If You are the Donor:
- You can leave the hospital 2 to 4 days after surgery.
- If your kidney was removed with open surgery, you will have a single cut about 8 inches long.
- Laparoscopic surgery is done using thin tubes put into your body through small cuts. If your doctor used laparoscopic surgery, you will likely have 4 smaller cuts, with the largest about 4 inches long.
If You are Receiving the Donor Kidney:
- You will have a catheter (a thin tube to allow urine to drain) in your bladder for a few days.
- You will have an IV feeding tube through your arm or neck vein for a few days.
- You will likely be up, out of bed and walking within 24 hours.
- You can likely leave the hospital within a week.
- Urine often flows at once. But sometimes the new kidney does not work well right away, so you may need dialysis for a short time.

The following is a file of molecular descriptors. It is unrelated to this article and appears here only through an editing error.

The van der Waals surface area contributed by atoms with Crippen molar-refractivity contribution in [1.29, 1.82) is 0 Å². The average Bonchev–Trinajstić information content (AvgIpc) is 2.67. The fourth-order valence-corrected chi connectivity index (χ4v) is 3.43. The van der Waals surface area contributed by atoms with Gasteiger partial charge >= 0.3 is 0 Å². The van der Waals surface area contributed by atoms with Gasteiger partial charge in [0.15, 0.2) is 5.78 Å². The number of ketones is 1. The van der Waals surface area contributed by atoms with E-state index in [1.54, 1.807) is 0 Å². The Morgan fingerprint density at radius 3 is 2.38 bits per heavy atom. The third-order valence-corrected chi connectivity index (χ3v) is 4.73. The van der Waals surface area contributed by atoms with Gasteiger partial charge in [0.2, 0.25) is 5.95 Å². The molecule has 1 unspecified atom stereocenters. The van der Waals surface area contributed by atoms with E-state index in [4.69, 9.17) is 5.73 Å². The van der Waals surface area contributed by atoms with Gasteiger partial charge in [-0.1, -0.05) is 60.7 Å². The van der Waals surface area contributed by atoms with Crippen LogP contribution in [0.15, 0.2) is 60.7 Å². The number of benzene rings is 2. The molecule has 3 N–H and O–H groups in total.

Nine out of 10 transplanted kidneys work well at the end of 1 year. About 4 out of 100 kidney transplants stop working each year after that. The kidney is always at risk for rejection, so it is vital to take all of your drugs as you are told by your health care provider. A kidney from a living donor has a better chance of lasting than one from a nonliving donor. The chance that kidney disease will come back in the transplant depends on the original cause of kidney failure.
- In autosomal dominant polycystic kidney disease or other inherited disorders, disease does not come back.
- In hemolytic uremic syndrome (a rare health problem marked by kidney failure), the return of kidney disease is likely.
- In rapidly progressive focal segmental glomerulosclerosis, scar tissue replaces the glomeruli, the kidney's tiny filters.